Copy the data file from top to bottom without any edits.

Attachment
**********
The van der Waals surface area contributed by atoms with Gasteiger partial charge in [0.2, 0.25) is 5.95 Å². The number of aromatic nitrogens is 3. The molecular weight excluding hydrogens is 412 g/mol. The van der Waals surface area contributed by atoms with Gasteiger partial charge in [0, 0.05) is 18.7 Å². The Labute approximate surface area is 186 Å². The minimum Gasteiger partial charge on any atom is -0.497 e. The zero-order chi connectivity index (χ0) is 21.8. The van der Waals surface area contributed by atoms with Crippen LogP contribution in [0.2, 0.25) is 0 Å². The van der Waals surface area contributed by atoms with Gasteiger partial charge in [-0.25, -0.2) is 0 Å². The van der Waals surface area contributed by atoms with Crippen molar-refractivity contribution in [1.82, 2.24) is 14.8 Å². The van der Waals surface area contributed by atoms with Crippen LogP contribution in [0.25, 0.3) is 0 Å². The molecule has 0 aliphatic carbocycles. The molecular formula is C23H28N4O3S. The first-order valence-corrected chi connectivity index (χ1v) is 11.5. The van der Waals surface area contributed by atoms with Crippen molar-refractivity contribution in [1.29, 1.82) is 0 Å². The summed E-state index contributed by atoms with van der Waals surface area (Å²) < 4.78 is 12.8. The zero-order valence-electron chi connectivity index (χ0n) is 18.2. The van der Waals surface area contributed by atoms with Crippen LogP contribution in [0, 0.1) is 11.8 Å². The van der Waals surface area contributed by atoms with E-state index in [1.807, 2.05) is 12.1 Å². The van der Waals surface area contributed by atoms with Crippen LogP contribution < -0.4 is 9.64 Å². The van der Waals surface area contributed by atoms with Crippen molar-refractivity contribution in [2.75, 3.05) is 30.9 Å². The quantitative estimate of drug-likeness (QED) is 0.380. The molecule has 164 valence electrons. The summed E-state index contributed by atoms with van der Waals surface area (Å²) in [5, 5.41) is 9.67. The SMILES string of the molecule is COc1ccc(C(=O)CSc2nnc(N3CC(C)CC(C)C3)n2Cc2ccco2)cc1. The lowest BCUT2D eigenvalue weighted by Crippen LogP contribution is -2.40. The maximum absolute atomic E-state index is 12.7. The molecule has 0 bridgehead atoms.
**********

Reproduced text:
The van der Waals surface area contributed by atoms with Gasteiger partial charge in [0.2, 0.25) is 5.95 Å². The number of aromatic nitrogens is 3. The molecular weight excluding hydrogens is 412 g/mol. The van der Waals surface area contributed by atoms with Gasteiger partial charge in [0, 0.05) is 18.7 Å². The Labute approximate surface area is 186 Å². The minimum Gasteiger partial charge on any atom is -0.497 e. The zero-order chi connectivity index (χ0) is 21.8. The van der Waals surface area contributed by atoms with Crippen LogP contribution in [0.2, 0.25) is 0 Å². The van der Waals surface area contributed by atoms with Gasteiger partial charge in [-0.25, -0.2) is 0 Å². The van der Waals surface area contributed by atoms with Crippen molar-refractivity contribution in [1.82, 2.24) is 14.8 Å². The van der Waals surface area contributed by atoms with Crippen LogP contribution in [0.25, 0.3) is 0 Å². The molecule has 0 aliphatic carbocycles. The molecular formula is C23H28N4O3S. The first-order valence-corrected chi connectivity index (χ1v) is 11.5. The van der Waals surface area contributed by atoms with Crippen molar-refractivity contribution in [1.29, 1.82) is 0 Å². The summed E-state index contributed by atoms with van der Waals surface area (Å²) < 4.78 is 12.8. The zero-order valence-electron chi connectivity index (χ0n) is 18.2. The van der Waals surface area contributed by atoms with Crippen LogP contribution in [0, 0.1) is 11.8 Å². The van der Waals surface area contributed by atoms with E-state index in [1.807, 2.05) is 12.1 Å². The van der Waals surface area contributed by atoms with Crippen LogP contribution < -0.4 is 9.64 Å². The van der Waals surface area contributed by atoms with Crippen molar-refractivity contribution in [2.75, 3.05) is 30.9 Å². The quantitative estimate of drug-likeness (QED) is 0.380. The molecule has 164 valence electrons. The summed E-state index contributed by atoms with van der Waals surface area (Å²) in [5, 5.41) is 9.67. The SMILES string of the molecule is COc1ccc(C(=O)CSc2nnc(N3CC(C)CC(C)C3)n2Cc2ccco2)cc1. The lowest BCUT2D eigenvalue weighted by Crippen LogP contribution is -2.40. The maximum absolute atomic E-state index is 12.7. The molecule has 0 bridgehead atoms.